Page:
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Interview with Olga Pollock - Human Resources Manager, Phoenix Natural Gas Ltd

Posted in : HR Interview Series on 6 February 2018
Legal-Island
Legal-Island

Olga Pollock
Name:  Olga Pollock
Position & Organisation:  Human Resources Manager, Phoenix Natural Gas Ltd
Number of Employees:  approx.. 170
Time in Post: 14 months
Previous Job:  Human Resources Manager, Totalmobile Ltd

 

Tell us about your business in a sentence

We own and operate the largest gas distribution network in Northern Ireland covering Greater Belfast, Larne and East Down.

What was your first ever job?

My first ever job was as a Sales Assistant in my local supermarket at the tender age of 17. It was also my first opportunity to earn money that I had no idea how to manage, though I had fun trying! I was responsible for stacking the shelves of the cat and dog food aisle and soon got a taste of customer service; some good, some bad. It was during this role that I suppose I got my first insight into poor line management. I had little to no induction and had to figure things out by myself by pestering colleagues. Often when I knocked on the door of the office seeking help I was ordered to ‘go away’ and one time was ‘guldered’ at across the shop floor. Being just a number meant I inevitably didn’t stick it out long. Having a bit of money for clothes and makeup wasn’t enough to motivate me. But looking back it was a learning experience and highlights to me now, the importance of good people management and behaviours. Perhaps if I’d had a decent induction and treated with respect I may well have stayed longer. It wasn’t all bad though; I met my first boyfriend who was working at the frozen food cabinets!

What are the key challenges you face in your role?

Definitely juggling the day-to-day, operational against the more strategic, and value-adding needs of the business. I remember someone telling me recently that the ratio of HR staff to employees is something like 1 in 100. Soon after I joined Phoenix the HR team went from two strong to one, and all of a sudden yours truly was thrown in at the deep end. So very quickly I had to prioritise my workload despite still being in the midst of a steep learning curve. Nothing sharpens the mind more than being in a sink or swim scenario. Thankfully with great supportive leadership and colleagues I came out the other side and even managed to recruit an exceptional HR Officer along the way.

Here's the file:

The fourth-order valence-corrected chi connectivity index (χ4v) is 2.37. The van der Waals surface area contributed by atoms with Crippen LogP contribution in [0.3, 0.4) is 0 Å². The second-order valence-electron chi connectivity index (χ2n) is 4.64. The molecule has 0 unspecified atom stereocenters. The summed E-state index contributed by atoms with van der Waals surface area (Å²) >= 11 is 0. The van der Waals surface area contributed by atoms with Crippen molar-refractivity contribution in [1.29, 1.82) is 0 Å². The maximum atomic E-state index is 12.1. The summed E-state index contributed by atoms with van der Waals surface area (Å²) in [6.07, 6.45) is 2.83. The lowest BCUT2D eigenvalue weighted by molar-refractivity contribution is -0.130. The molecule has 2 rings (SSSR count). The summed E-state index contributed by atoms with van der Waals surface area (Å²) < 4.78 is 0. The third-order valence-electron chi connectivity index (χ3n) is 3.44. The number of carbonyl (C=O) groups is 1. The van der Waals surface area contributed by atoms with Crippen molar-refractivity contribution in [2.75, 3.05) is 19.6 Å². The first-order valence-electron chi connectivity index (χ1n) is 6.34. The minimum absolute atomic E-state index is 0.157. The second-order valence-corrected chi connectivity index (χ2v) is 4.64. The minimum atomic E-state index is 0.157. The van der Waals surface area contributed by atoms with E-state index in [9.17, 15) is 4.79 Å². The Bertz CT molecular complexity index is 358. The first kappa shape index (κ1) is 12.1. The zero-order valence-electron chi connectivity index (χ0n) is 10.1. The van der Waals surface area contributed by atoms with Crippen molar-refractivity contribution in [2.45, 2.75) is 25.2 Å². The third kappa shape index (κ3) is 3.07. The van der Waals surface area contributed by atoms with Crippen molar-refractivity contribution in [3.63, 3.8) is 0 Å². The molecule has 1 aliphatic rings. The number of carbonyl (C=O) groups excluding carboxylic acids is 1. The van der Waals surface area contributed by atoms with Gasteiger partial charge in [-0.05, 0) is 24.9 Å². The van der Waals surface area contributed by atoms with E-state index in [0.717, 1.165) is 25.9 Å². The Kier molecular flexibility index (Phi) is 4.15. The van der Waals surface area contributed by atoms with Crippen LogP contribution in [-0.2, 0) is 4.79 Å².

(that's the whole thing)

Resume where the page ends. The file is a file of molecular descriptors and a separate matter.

I think most HR practitioners would agree of the need to be commercial. The HR function has come a long way from the old personnel days. We need to understand the business, the candidate market and have marketing skills to promote our brand and benefits both internally and externally. So we need to move away from being an administrative function alone to one which partners with the business and is comfortable liaising with all levels of staff right up to the CEO, and if needed shareholders.

We also need to be resilient, emotionally intelligent, exceptionally organised, hold the highest levels of integrity and have the ability and awareness to balance the needs of the business against those of the employee ensuring that one does not swing too far in favour of the other.

The list could go on but in summary, there are a significant amount of skills and behaviours required to do this job properly and all the while trying to ensure our paperwork is in order and that we are complying with the huge raft of employment legislation. But despite all the challenges I am very lucky to work in a profession that I love and that I am passionate about.

What keeps you going when things get tough?

In HR we inevitably face some difficult situations whether related to employee relations issues, redundancies or dismissals. We are very often at the coal-face when dealing with matters such as a grievance from a disgruntled member of staff. I have been involved in very difficult conversations with staff and often highly emotional. Frustrations, anger and resentment have been directed at me and that’s where resilience needs to come in. I like to think I have a heart and when an employee directs their anger at me I always try to see things from their perspective. After all, we are dealing with people’s lives and we should show compassion and support when needed. I also work on the ‘how would I like to be treated’ principal and in doing so hope that I am respectful in return.